Everyday, we receive thousands of marketing messages, whether we see them on social media read them in an email, or see them as we drive to work. Although there’s no concrete number, most marketers agree the average person is exposed to 5,000 to 10,000 ads on a daily basis.
But how do you stand out from all the noise? How does your marketing transcend and actually capture people’s interest? The answer is using data to personalize your messaging.
Surprisingly, even though we’re constantly being inundated with ads, most consumers say they’d pay more attention to a personalized ad than a non-personalized. According to a 2023 report by Statista, 90% of U.S. consumers find marketing personalization very or somewhat appealing. And Wunderkind’s 2023 Marketing Trends report found that 7 in 10 Americans expect brand communications to be tailored to their preferences.
Industry professional Ross Furukawa, President and Co-Founder of the Santa Monica Daily Press, shares an in-depth look at how his team collects data and uses it to improve their top-of-funnel marketing campaigns.
How to collect data for top of funnel marketing.
Ross’s team uses several forms of data, including using their existing data, data capture tools on the website. For outbound marketing, his team usually relies on “scraping” data, a process of capturing all available data on any number of websites and saving it for future use. At the Santa Monica Daily Press, Ross shared that Google Maps and LinkedIn are their main go-to’s for data scraping.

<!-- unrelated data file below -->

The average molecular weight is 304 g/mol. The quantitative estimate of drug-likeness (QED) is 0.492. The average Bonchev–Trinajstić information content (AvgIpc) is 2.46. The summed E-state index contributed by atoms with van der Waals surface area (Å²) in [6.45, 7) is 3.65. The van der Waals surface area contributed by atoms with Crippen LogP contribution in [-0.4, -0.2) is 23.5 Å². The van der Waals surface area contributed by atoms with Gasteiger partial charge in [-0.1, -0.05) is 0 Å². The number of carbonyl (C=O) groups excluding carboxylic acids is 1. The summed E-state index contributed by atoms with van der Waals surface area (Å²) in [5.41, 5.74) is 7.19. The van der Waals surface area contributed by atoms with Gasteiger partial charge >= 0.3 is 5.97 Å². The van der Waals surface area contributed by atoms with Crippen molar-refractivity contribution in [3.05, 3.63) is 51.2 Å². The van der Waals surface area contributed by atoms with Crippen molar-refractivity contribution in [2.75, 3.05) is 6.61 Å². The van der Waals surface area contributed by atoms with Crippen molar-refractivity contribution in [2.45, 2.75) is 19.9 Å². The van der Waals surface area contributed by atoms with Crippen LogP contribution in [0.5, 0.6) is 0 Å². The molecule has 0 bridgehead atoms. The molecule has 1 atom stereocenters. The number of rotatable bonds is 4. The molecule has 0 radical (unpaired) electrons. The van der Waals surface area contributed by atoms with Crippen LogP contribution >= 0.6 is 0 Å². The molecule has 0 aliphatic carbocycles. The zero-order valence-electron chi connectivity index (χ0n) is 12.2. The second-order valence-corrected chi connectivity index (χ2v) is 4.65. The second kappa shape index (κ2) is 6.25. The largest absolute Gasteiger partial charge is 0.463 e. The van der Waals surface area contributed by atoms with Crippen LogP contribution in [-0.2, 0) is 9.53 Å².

Through Google Maps
“Google Maps is a little more open. You can go and grab, you know, phone numbers, email addresses, URLs. We just did a campaign where we wanted to find all the physical therapists offices. So we did a data scrape of our trade market, and we scraped every physical therapy office.”
“We use LinkedIn quite a bit, but we don’t pay for Sales Navigator. We have this tool that goes and creates connections all day long. It’s got a whole sequence. Let’s say we’re going after yoga studios in Santa Monica. Then we look up by title like marketing or anybody who would be making an advertising decision. It kicks back a couple hundred results.”